I'm using SDL2. I want to draw a textured rectangle and I'd like it rotated so I'm using SDL_RenderCopyEx. However SDL2 doesn't give me the option of repeating texture so I need to manually do it myself. The problem is I have no idea how to do the math.

My texture us 20x20, so I make the rects 20x20, I chosen a fixed angle of 45, my rotation point is 10,5 which appears to make the left middle of the rect the point it rotates from. I can see the two rects aren't touching if the second rect is (firstX+15,firstY+15). However if I change one of them to 14 they touch and it looks solid

I don't understand how to find the numbers. I'm finding the angle but doing

double angle = atan2(mouseX - x, mouseY - y) * 180 / PI;

Making the second rect relative to the first by +15,+14 only works if it's a 45 deg angle but is complete wrong for other angles.

How do I figure out the x,y the subsequent rect based on the angle?


1 Answer 1


The unit vector along the x+ axis (x, y) = (1, 0), after rotation counter-clockwise by a given angle, changes to a new unit vector ( cos(angle), sin(angle) )

Similarly, the unit vector along the y+ axis (0, 1) rotates to ( -sin(angle), cos(angle) )

Multiplying these values by 20 gives you the displacement between your 20x20 tiles after rotation.

So at 45 degrees you get a shift of about (14.14214, 14.14214) between tiles in the same row, and (-14.14214, 14.14214) between tiles in the same column.

At 30 degrees, it's (17.32051, 10) and (-10, 17.32051), etc.

  • \$\begingroup\$ Thank you. Your math definitely checks out because trying your values gives me good results. However I have no math knowledge. What does the notation (cosVal, sinVal) mean? I don't understand how to multiple them to get 14.14214, 14.14214 or (for 30deg) 17.32051, 10. I'll come back to this tonight \$\endgroup\$ Nov 4, 2020 at 15:35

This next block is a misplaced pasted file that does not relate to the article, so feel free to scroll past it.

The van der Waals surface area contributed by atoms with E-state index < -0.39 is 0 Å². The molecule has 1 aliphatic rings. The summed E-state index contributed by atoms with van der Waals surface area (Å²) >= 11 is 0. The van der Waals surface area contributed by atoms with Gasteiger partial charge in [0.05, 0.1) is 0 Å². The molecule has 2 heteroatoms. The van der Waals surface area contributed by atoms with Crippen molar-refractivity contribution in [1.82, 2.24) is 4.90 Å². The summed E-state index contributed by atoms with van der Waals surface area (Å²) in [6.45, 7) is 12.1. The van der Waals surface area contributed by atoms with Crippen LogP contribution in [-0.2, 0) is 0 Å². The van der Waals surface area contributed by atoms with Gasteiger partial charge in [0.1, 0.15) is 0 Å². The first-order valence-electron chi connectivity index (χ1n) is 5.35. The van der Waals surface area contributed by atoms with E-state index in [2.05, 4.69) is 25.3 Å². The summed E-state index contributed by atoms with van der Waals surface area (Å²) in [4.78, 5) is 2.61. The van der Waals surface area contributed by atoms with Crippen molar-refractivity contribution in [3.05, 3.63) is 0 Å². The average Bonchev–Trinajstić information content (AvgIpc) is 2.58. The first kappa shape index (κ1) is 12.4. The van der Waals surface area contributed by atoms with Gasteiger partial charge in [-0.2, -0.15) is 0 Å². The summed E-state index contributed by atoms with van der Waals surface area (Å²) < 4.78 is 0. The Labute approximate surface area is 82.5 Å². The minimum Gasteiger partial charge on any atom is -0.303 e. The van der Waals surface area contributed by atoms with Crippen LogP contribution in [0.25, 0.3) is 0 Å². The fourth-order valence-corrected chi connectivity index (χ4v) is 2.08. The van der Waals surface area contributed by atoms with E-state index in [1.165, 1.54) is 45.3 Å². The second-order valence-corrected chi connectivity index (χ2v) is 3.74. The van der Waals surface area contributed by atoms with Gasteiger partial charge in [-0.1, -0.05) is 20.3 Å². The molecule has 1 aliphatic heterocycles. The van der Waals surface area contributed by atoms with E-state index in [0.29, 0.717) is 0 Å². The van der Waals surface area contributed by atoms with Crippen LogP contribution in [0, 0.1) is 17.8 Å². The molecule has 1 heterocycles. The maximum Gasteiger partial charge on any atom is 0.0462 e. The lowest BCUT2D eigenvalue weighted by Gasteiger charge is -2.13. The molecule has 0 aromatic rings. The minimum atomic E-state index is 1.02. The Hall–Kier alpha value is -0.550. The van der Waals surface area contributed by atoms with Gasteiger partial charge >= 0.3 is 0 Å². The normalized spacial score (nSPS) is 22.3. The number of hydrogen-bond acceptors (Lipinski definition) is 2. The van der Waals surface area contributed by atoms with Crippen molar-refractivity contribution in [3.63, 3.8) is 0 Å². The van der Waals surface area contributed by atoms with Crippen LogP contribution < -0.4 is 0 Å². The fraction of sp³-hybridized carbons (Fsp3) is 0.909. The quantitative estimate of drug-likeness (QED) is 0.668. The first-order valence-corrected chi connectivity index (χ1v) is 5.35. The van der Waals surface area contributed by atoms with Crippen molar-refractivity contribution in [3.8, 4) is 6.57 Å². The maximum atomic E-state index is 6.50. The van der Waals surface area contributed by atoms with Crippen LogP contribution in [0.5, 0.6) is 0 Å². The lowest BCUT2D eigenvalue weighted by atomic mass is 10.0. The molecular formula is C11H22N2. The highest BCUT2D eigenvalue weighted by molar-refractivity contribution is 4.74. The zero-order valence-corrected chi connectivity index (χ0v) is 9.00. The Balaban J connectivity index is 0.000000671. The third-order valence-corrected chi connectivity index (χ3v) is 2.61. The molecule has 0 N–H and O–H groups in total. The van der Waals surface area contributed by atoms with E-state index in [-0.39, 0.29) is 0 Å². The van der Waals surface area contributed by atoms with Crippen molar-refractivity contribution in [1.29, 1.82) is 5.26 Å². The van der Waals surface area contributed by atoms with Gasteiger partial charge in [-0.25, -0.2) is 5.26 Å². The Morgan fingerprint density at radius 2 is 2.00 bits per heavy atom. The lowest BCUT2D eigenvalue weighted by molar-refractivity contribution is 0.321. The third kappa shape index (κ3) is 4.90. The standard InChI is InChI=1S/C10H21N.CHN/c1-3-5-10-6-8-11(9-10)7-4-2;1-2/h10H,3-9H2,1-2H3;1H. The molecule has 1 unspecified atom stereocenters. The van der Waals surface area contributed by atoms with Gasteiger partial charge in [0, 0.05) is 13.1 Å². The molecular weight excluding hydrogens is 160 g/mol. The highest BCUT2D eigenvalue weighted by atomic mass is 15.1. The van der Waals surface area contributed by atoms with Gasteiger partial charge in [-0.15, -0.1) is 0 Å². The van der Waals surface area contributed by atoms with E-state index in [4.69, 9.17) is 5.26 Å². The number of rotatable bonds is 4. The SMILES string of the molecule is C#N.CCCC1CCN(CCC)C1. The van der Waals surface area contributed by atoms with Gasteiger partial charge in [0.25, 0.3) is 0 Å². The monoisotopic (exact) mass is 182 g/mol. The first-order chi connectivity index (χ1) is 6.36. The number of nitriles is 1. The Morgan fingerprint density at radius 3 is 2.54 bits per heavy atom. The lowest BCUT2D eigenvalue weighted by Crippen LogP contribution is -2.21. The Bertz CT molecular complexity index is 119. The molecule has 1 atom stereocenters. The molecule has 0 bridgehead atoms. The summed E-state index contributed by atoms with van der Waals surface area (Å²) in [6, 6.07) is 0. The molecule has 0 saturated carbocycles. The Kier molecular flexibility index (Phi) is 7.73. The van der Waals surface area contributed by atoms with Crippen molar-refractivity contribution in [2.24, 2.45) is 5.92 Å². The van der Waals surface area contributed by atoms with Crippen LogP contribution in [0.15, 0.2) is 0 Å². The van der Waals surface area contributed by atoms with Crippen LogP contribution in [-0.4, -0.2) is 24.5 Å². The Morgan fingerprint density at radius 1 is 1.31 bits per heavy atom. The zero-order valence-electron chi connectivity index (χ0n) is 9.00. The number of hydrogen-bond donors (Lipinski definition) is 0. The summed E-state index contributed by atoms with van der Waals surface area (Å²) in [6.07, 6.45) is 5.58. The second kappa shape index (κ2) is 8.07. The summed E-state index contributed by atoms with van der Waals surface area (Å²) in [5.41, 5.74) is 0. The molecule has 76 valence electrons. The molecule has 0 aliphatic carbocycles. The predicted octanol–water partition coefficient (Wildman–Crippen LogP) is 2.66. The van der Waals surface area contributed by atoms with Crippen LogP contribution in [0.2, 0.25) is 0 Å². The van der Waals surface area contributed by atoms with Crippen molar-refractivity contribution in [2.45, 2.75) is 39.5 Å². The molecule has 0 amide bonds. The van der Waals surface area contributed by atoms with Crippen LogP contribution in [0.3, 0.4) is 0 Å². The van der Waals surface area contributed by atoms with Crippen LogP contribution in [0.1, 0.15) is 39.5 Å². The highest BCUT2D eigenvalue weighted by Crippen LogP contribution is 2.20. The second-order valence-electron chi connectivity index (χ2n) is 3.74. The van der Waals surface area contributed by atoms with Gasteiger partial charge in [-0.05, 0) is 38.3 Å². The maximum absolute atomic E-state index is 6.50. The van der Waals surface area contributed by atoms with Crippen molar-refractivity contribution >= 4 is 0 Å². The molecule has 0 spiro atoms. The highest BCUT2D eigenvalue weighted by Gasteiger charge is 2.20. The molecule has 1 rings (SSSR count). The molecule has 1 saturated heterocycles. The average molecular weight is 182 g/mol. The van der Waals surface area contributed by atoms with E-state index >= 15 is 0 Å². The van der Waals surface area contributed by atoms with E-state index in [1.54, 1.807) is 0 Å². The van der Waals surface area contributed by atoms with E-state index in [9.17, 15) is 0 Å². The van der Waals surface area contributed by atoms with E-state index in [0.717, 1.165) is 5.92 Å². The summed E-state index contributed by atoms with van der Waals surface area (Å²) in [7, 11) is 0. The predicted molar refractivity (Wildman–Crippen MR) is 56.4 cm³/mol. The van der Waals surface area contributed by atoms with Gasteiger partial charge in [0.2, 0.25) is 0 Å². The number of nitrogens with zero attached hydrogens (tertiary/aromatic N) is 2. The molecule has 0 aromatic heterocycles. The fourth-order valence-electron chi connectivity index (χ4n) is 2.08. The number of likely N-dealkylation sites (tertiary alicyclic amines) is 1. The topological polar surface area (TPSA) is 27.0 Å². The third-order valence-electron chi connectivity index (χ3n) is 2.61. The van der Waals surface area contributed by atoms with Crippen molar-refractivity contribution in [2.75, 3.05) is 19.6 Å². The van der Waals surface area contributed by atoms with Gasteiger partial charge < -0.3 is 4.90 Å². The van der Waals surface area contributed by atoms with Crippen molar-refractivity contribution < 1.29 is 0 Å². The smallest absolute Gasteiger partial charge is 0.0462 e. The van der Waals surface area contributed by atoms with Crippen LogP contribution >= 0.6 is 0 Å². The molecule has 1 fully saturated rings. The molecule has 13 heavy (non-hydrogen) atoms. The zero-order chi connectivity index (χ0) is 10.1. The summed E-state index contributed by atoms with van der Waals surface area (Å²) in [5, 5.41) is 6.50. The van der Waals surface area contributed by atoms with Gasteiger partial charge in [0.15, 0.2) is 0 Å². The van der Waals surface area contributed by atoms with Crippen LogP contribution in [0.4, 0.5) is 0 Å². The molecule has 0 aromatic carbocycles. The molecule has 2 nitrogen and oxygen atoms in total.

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    \$\begingroup\$ @EricStotch - the notation (x, y) just means a vector starting at the point (0, 0) and ending up on coordinates (x, y). If you then set x = cos(angle) and y = sin(angle), you get the vector (cos(angle), sin(angle)), that is, the coordinates are the values that those functions return. That particular vector is the unit vector (which just means of length 1) that was rotated from is original position pointing to the right (x+ axis), by the given angle. Similar story for the y axis. 1/2 \$\endgroup\$ Nov 5, 2020 at 8:25
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    \$\begingroup\$ @EricStotch - Now, since your angle is fixed to 45, when you plug in 45 (but in radians: PI * angle/180) it gives you vectors (their coordinates) that sort of "represent" the rotated x and y axes (we call these basis vectors), but the vectors are of length 1. Since your tiles are 20x20, when you multiply those components individually by 20, you get vectors of length 20, and the values (14.14214, 14.14214) for the rotated x basis, and (-14.14214, 14.14214) for the rotated y basis. 2/2 \$\endgroup\$ Nov 5, 2020 at 8:25
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    \$\begingroup\$ @EricStotch - Once you have these two vectors, you can get to any rectangle in the rotated grid (if you draw it on paper, you can see why - it literally allows you to take steps in terms of the sides of your rotated rectangle); e.g. if right.x = cos(...)*width; right.y = sin(...)*width; up.x = -sin(...)*height; up.y = cos(...)*height, then any rectangle located at i, j in the grid is i * right + j * up, where you just multiply each component, and then add them componentwise: x = i * right.x + j * up.x; y = i * right.y + j * up.y Also, i and j can be negative (left and down). \$\endgroup\$ Nov 5, 2020 at 17:24
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    \$\begingroup\$ You need two numbers to move the rectangle in one direction (eg. along a row of tiles), and two numbers to move the rectangle in the perpendicular direction (eg. along a column of tiles). They're the same two numbers really, just swapped with one negated. When moving along a row, you should multiply both x & y by width, not width & height. When moving along a column, you should multiply both x & y by height. \$\endgroup\$
    – DMGregory
    Nov 5, 2020 at 17:24

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